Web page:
iPhone 6 and 6+ have a serious design flaw (in my opinion): the frame is too thin and too soft for the size. It makes the frame and consequently the board inside the frame prone to flexing and bending. This constant flexing and bending is damaging connections between certain chips and the board, as well as some traces.
The two circuits most prone to failure due to this flaw as I've seen them are the touch circuit and the baseband circuit.
Although touch circuit repair at board level is largely successful if all the correct procedures and future proofing are applied (say 90% successful and not coming back), I have yet to see a baseband failure that isn't coming back soon for re-working after failing again (say 10% only successful, which is too low of a yield and I am talking about world-class board level technicians). And this repair is time consuming and not cheap.
So everyone looses when trying this repair: the owner of the device who paid some good money only to see the issue return sometime after - except may be a lucky minority, as well as the technician who put in some serious time only to see the client coming back to repeat the job over and over or to ask for a refund.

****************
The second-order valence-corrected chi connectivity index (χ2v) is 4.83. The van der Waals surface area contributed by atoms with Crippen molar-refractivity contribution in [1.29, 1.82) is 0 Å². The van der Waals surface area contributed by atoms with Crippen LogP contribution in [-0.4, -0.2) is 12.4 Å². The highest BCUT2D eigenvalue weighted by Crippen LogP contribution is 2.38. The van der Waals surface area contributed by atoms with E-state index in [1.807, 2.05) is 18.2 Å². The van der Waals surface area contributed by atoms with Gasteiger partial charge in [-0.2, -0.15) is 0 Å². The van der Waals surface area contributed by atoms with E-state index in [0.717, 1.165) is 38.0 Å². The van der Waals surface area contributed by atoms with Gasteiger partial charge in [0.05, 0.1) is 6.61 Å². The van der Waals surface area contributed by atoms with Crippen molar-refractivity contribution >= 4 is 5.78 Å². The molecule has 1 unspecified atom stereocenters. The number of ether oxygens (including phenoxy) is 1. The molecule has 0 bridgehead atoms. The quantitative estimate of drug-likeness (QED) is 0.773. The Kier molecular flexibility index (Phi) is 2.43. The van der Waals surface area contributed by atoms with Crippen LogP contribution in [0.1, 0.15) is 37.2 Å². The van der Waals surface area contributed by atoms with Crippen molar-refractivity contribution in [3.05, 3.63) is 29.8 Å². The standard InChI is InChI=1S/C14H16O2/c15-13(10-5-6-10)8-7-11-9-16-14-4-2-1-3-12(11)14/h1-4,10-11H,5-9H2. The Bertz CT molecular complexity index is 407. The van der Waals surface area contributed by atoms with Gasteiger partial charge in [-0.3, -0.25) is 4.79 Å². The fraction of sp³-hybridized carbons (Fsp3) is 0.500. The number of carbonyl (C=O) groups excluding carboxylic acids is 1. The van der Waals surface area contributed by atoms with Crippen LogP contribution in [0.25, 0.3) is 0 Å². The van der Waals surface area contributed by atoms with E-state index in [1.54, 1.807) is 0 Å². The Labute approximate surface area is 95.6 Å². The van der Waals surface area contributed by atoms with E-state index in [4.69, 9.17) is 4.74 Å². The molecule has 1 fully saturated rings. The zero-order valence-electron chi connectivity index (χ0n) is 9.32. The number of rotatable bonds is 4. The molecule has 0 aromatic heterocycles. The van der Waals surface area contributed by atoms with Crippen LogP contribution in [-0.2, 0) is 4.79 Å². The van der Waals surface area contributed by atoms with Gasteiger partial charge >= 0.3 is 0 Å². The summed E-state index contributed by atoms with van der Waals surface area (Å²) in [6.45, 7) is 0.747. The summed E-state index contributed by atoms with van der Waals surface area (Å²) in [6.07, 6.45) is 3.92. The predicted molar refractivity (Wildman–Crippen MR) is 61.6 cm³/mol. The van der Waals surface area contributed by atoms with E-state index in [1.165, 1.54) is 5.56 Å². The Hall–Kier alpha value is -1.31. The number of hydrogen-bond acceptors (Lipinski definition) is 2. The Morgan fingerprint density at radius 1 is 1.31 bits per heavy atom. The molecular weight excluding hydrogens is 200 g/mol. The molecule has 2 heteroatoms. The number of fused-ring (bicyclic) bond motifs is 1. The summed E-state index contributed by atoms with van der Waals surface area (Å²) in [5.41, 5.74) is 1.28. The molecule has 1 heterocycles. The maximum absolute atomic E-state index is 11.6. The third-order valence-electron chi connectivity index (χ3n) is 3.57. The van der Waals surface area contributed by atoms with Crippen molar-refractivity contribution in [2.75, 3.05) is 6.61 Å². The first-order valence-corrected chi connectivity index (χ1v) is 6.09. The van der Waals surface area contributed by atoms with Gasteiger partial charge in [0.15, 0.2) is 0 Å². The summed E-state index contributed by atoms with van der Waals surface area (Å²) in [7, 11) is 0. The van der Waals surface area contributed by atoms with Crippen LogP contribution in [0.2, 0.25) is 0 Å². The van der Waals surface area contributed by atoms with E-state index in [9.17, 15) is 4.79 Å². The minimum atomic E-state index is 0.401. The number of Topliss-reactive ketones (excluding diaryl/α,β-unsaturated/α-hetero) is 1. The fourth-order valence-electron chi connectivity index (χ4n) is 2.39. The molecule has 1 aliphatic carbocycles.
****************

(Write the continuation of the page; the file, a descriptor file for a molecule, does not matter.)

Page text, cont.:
In summary, in my opinion, if you iPhone is suffering from "no service" issue using a known good SIM, don't try to repair it. Even if a technician swears they can fix it for you.
If it is as well suffering from greyed Wi-Fi (you cannot turn Wi-Fi on), it is definitely not worth the repair since the Wi-Fi chip will also need to be replaced or re-balled.
If the Wi-Fi is just weak, you could repair that and use it as an iPod. It may be that the antenna came loose or snapped from some drop, may be the same drop that damaged the baseband circuit. And that antenna is different from the one for cellular service. Replacing one will not fix the issue for the second one.